6 crates of Minerals
3 bottles of Seaman’s Schnapps (millennium brand)
30 bulbs of onions
1 gallon of red Palm oil (10 -25 litres)
1 gallon of Groundnut oil (25 litres)
A basin of Okporoko (Stockfish)
2 pieces of Goat leg (Ukwu Anu ewu)
25 loaves of Bread
1 carton of Tin Tomatoes
1 carton of Tin Milk
1 carton of Tablet soap
20 Pieces of Morning Rose powder
1 gallon of Kerosene
20 heads of Tobacco
10 packets of cigarettes
5 pieces of George/Hollandis/Nigerian Wax
3 pieces of Umbrella
1 Big Box (Apati)
2 Big Basins
2 pieces of Igbo Blouse
2 pieces of Headties
Gold necklaces and Wrist watches (minimum of 2 pieces)
1 piece of Lantern/Lamp
“Ikpo Onu Aku Nwayi” (Bride price) – Negotiable

Usually the UMUADA and UMUNNA’s are quite a number in each clan and a minimum of three pieces/cartons per item above will be demanded before the bride to be is let out of her father’s house on the engagement day. More often than not, their demands are non-negotiable but can be influenced by the bride to be’s family.
The items required in the general section vary from village to village and can be negotiated with bride to be’s family. In recent times, the intending bride’s father waives most of the requirements that ordinarily would be meant for him and his immediate family and request the intending groom to provide only the other items required in the first two sections.
Dress and Grooming

At traditional marriage wedding ceremonies, many have adopted the Igbo equivalent for ‘Aso Ebi’ referred to as ‘Akwa Nde Mbiriechi’. Before deciding on your ‘Akwa Nde Mbiriechi’, consideration should be giving to the type of fabric that would be most suitable for the occasion and will harmonize with the overall theme of your ‘Igba Nkwu’ (traditional marriage).
You can either choose the olden attire Igbo maidens adorn at special occasions. You will be beautified in ‘Nzu’ (white clay) painted on your body, while covering your upper body and waist areas with pieces of ‘Akwete’ cloth (African print).
You can equally attend your own ceremony dressed in a contemporary ‘Akwete’. This is a traditional wrapper that some refer to as ‘Abada’ which usually is made up of 5 yards of either a Nigerian Wax fabric (Ankara), Holladis (Holland WAX), or the popularly used George (Mirror George) material and a puffed sleeve blouse sewn with 1½ yards of any laced/hand-cut fabric.  You can even choose to wear both options on your special day.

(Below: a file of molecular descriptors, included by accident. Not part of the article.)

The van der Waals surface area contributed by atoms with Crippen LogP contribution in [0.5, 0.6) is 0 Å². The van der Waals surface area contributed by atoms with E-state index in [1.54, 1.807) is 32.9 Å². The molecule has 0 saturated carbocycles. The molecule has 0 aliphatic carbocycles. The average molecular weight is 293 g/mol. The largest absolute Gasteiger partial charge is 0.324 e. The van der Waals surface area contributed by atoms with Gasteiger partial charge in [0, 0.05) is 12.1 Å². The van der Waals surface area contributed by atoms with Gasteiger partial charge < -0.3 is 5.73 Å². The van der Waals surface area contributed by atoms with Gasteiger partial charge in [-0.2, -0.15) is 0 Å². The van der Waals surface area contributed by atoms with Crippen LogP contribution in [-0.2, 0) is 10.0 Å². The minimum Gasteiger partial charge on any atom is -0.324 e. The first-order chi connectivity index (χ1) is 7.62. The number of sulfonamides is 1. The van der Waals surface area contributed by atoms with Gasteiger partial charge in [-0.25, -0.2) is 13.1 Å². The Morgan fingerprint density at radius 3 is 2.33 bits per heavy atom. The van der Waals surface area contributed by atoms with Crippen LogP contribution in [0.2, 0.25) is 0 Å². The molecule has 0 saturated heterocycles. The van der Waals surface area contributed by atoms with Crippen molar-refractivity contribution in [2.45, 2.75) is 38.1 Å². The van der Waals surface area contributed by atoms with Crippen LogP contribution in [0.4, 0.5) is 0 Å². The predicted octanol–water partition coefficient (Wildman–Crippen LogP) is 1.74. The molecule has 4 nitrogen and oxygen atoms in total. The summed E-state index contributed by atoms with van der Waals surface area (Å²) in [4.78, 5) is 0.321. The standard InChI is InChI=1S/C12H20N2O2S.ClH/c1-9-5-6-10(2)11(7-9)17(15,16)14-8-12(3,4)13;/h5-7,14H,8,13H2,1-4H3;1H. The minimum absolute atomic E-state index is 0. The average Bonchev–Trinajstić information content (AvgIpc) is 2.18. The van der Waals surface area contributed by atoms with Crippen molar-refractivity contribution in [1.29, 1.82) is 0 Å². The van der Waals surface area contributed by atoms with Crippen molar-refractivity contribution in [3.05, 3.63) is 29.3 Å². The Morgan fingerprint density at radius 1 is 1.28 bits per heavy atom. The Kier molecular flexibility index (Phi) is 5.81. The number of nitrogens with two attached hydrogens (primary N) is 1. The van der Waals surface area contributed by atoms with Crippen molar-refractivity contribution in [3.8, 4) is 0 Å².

Accessories: An Igbo bride isn’t fully dressed without adorning some complementing accessories such as ‘Jigida’ (waist beads), ‘Ihe Olu’ (coral beads), ‘Ihe Nti, Ihe Aka’ (wrist chains, rings and earrings – could be made of beads or Gold plated), ‘Akpa Aka’ (clutch bag), ‘Nchafu’ (headtie) and ‘Akpukpu-Ukwu’ (foot-wear) that will match the overall ensemble.
Back in the days, the groom wore a pullover shirt called ‘Isiagu’ or ‘Ishi Agu’ (patterned with Lions heads and could be short or long sleeved) on a plain coloured trouser (preferably black). In more recent times, particularly where the groom is not Igbo, the intending groom may choose to wear any other embroidered material including Brocade, Jacquard or Lace over a plain coloured trouser.

Accessories:You can accessorise your attire with the traditional Igbo men’s hat ‘Okpu Agu’ (a red or black hat), coral beads and a fashionable walking stick.
Other party paraphernalia such as catering, decoration, video and still photography, music and a lot more side attractions you get these days at weddings also feature at a traditional Igbo ‘Igba Nkwu’. The most important thing for the prospective couple is to plan out these details in line with their set budget. Just like any other wedding outside Ndigbo, marital expenses are mostly optional. No amount can balance the value of the man or woman you choose to marry, regardless of your race, culture or tribe.


Contributed by Susan Adirije and Admin